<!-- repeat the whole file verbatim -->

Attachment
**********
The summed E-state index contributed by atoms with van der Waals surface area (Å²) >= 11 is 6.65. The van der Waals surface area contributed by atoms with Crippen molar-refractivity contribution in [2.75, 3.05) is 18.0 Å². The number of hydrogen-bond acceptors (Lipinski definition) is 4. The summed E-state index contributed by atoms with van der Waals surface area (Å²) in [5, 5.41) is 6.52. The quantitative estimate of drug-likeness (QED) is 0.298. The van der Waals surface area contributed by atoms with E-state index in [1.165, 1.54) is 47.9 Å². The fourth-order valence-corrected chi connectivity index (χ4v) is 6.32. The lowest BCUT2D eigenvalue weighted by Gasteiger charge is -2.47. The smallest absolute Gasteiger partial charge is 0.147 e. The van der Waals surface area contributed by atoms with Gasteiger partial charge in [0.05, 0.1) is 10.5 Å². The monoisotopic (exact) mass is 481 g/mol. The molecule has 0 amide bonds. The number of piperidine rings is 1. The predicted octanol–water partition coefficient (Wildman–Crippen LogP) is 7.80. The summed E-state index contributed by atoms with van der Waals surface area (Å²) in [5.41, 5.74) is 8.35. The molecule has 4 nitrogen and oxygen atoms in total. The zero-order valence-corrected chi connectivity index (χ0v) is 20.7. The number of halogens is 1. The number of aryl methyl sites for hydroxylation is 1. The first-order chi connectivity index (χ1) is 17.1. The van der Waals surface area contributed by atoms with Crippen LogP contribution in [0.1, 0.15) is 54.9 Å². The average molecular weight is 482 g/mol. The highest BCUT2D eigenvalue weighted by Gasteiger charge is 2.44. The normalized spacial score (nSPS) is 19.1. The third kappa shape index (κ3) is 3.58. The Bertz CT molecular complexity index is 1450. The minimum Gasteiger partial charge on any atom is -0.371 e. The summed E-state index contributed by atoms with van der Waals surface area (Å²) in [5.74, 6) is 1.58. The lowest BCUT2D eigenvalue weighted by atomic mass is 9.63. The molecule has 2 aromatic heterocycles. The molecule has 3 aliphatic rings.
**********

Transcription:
The summed E-state index contributed by atoms with van der Waals surface area (Å²) >= 11 is 6.65. The van der Waals surface area contributed by atoms with Crippen molar-refractivity contribution in [2.75, 3.05) is 18.0 Å². The number of hydrogen-bond acceptors (Lipinski definition) is 4. The summed E-state index contributed by atoms with van der Waals surface area (Å²) in [5, 5.41) is 6.52. The quantitative estimate of drug-likeness (QED) is 0.298. The van der Waals surface area contributed by atoms with E-state index in [1.165, 1.54) is 47.9 Å². The fourth-order valence-corrected chi connectivity index (χ4v) is 6.32. The lowest BCUT2D eigenvalue weighted by Gasteiger charge is -2.47. The smallest absolute Gasteiger partial charge is 0.147 e. The van der Waals surface area contributed by atoms with Gasteiger partial charge in [0.05, 0.1) is 10.5 Å². The monoisotopic (exact) mass is 481 g/mol. The molecule has 0 amide bonds. The number of piperidine rings is 1. The predicted octanol–water partition coefficient (Wildman–Crippen LogP) is 7.80. The summed E-state index contributed by atoms with van der Waals surface area (Å²) in [5.41, 5.74) is 8.35. The molecule has 4 nitrogen and oxygen atoms in total. The zero-order valence-corrected chi connectivity index (χ0v) is 20.7. The number of halogens is 1. The number of aryl methyl sites for hydroxylation is 1. The first-order chi connectivity index (χ1) is 17.1. The van der Waals surface area contributed by atoms with Crippen LogP contribution in [0.1, 0.15) is 54.9 Å². The average molecular weight is 482 g/mol. The highest BCUT2D eigenvalue weighted by Gasteiger charge is 2.44. The normalized spacial score (nSPS) is 19.1. The third kappa shape index (κ3) is 3.58. The Bertz CT molecular complexity index is 1450. The minimum Gasteiger partial charge on any atom is -0.371 e. The summed E-state index contributed by atoms with van der Waals surface area (Å²) in [5.74, 6) is 1.58. The lowest BCUT2D eigenvalue weighted by atomic mass is 9.63. The molecule has 2 aromatic heterocycles. The molecule has 3 aliphatic rings.